the active axis can be toggled with `Alt-c', or by toggling  the  `Ctl+Click  Scales  X
      Axis' option (see Viewer Options).
      Interpolation  is  not  currently  supported in situations where the x scaling does not
      match the y scaling.


      Sometimes when viewing a picture you will want to flip it horizontally  or  vertically,
      or rotate it:
      `Viewer menu, Orientation, Mirror (horiz)'
             `Mirror' the picture (flip it horizontally).
      `Viewer menu, Orientation, Flip (vert)'
             `Flip' the picture (flip it vertically).
      `Viewer menu, Orientation, Rotate Right'
             Rotate the picture 90 degrees clockwise.
      `R (Shift-r)'
      `Viewer menu, Orientation, Rotate Left'
             Rotate  the  picture 90 degrees anti-clockwise. (Any US readers surprised and/or
             annoyed by my not saying `counter-clockwise' will  realise  why  the  menus  say
             rotate right/left. :-))
      `N (Shift-n)'
      `Viewer menu, Orientation, Normal'
             Restore  the  picture  orientation to normal. This undoes the effect of any mir‐
             rors, flips, and/or rotations.
      xzgv normally `reverts' the picture orientation (the way the picture  has  been  trans‐
      formed by mirror/flip/rotate) back to normal when you view a new picture. However, it's
      possible to disable this (see Viewer Options), so that any new pictures  are  mirrored,
      flipped, and/or rotated in the same way.


      [Brightness and contrast changing is not supported in xzgv 0.9.]  xzgv provides support
      for changing brightness and contrast, though given the way it has to redraw  the  image
      to do so, it can be a little slow.
      Currently there is no way to do this with the mouse; this should be fixed soon.
             Decrease contrast.
             Increase contrast.
             Decrease brightness.
             Increase brightness.
             Reset  contrast and brightness to normal. (`*' is also supported, for hysterical
             raisins.) Note that this deliberately does not affect the gamma adjustment.
      Any contrast change is applied before any brightness change, and any  gamma  adjustment
      is applied before both.


      [Gamma  is  not  supported in xzgv 0.9.]  Ah yes, gamma. What fun. The basic problem is
      this --- differing displays have differing intensity response curves. ``This has made a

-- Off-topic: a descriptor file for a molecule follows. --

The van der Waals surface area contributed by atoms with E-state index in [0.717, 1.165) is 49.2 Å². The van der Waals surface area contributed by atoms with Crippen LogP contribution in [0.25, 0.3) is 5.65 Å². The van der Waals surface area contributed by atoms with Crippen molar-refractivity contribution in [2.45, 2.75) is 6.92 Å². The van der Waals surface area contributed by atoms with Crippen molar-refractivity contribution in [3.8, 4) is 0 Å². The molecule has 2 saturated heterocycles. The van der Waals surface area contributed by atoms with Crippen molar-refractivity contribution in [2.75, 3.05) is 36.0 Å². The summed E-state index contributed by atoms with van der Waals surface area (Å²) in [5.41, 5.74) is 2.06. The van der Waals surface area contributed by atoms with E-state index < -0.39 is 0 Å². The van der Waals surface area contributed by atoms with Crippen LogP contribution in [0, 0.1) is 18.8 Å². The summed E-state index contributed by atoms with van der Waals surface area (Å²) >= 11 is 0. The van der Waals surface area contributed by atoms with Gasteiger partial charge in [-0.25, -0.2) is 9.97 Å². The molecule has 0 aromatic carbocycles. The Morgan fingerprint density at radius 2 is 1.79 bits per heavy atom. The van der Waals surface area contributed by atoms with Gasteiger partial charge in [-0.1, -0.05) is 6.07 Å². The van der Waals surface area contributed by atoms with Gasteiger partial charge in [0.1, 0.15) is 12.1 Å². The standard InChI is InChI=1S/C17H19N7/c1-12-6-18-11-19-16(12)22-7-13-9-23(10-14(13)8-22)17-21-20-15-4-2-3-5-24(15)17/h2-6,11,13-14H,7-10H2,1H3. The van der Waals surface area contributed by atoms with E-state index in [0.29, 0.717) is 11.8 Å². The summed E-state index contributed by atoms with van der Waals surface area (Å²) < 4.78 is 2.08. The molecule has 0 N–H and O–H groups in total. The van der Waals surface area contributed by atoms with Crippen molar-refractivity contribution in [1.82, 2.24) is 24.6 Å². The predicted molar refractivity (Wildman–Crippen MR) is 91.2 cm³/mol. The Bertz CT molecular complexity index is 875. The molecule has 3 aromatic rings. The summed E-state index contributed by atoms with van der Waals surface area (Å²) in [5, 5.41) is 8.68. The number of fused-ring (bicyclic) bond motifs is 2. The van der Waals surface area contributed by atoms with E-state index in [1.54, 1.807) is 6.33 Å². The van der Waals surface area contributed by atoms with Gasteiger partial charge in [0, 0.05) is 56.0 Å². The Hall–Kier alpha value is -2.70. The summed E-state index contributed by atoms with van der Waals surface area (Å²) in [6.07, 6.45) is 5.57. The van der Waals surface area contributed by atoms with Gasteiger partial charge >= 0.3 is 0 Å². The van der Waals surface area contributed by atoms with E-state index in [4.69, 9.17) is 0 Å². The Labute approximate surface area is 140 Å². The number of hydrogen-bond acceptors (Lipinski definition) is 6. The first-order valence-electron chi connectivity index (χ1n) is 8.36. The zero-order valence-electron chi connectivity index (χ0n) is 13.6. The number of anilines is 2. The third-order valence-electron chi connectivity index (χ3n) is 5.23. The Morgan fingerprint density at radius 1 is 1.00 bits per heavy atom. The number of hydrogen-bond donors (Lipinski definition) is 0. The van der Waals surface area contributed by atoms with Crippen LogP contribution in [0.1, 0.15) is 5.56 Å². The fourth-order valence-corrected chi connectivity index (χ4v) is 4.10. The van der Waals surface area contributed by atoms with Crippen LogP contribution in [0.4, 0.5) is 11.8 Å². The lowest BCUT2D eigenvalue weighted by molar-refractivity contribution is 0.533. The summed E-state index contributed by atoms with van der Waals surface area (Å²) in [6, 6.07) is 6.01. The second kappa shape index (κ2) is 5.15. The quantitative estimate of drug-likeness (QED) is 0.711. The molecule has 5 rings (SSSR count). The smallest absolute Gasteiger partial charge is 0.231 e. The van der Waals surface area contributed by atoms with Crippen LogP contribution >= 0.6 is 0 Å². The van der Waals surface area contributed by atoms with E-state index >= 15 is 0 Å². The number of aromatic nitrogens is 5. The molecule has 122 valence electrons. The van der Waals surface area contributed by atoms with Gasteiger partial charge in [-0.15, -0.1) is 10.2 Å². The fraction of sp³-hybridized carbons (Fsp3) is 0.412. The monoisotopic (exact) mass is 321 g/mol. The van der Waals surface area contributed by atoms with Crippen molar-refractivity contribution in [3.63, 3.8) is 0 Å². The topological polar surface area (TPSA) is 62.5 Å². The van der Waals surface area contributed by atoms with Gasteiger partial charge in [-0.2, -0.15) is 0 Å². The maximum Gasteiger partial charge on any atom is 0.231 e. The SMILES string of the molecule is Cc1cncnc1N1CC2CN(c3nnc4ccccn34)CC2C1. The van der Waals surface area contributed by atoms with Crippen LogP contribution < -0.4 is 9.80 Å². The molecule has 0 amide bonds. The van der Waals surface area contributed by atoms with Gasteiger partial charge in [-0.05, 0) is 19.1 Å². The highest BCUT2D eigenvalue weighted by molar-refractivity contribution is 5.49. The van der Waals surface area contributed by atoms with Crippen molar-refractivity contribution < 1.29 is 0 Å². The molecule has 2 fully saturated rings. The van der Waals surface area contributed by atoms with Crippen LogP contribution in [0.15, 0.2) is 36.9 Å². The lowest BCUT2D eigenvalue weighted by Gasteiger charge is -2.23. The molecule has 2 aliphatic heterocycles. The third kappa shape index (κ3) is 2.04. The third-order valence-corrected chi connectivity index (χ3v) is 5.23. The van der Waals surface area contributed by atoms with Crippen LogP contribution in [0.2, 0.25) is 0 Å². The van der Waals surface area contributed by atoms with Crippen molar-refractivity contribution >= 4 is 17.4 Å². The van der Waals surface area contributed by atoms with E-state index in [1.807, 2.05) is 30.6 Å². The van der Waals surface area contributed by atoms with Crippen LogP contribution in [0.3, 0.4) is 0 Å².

lot of people very angry and been widely regarded as a bad move. :-)
      It  means  that  you need some way of adjusting how brightly you display the picture to
      compensate. But since we're dealing with response curves, this isn't just a  matter  of
      changing the brightness in a linear fashion.
      That doesn't seem so hard to deal with, right? All you need is to get the gamma (a num‐
      ber which specifies how much the curve bends) for the image, and for the screen, divide
      one by the other and adjust as appropriate. Joy.
      But,  given  that  the  problem has existed since we started displaying more than eight
      colours, you won't be surprised to find that it's already been fixed. And the fixes all
      tend  to  clash, and everybody has a different notion of how to fix it. The usual `fix'
      is to assume that whoever made the image made it with a gamma  matching  the  gamma  of
      your  display,  so you can just stuff the bits right on the screen. Since this is easy,
      it's the most widespread approach. But it's a bit stupid, so not everyone does it. Com‐
      bine  that  with  the lack of gamma specification in most image formats, and the often-
      bogus values specified by people in those that do, and hey presto --- the  image  gamma
      could be just about anything. And the screen's gamma also tends not to be easily deter‐
      So how on earth do you deal with something like that in a remotely sane fashion?
      The answer chosen in xzgv is to just live with the fact that the probability  of  auto‐
      matically  obtaining  correct  values  for both the screen and image gamma is basically
      zero. Once you accept that, the sensible thing to do is to make it very easy  and  fast
      to change gamma adjustment to commonly-required values. So here's how to do it:
             Set gamma adjustment to 1.0, i.e. no adjustment. This is the default setting.
             Set  gamma adjustment to 2.2. This is useful for viewing linear-gamma files (one
             classic example being raytracer output) on an average PC monitor.
             Set gamma adjustment to 1 divided by 2.2, i.e. roughly 0.45. This is useful  for
             the  reverse  ---  viewing average-PC-monitor-gamma files on a linear-gamma dis‐
             play. Historically I believe the classic example  would  have  been  viewing  PC
             files on a Mac, but I don't know how true that is these days.
             Set  gamma adjustment to its initial value, as specified by a `--gamma' command-
             line option (see Options) or equivalent config  file  setting  (see  Configuring
             xzgv). The default value used if none was specified is 1.0.
      A brief clarification is probably in order. The gamma adjustment value which you set in
      xzgv is actually inverted from (i.e. one divided by) the true  adjustment  value  used.
      This is (believe it or not :-)) intended to avoid confusion by reflecting the fact that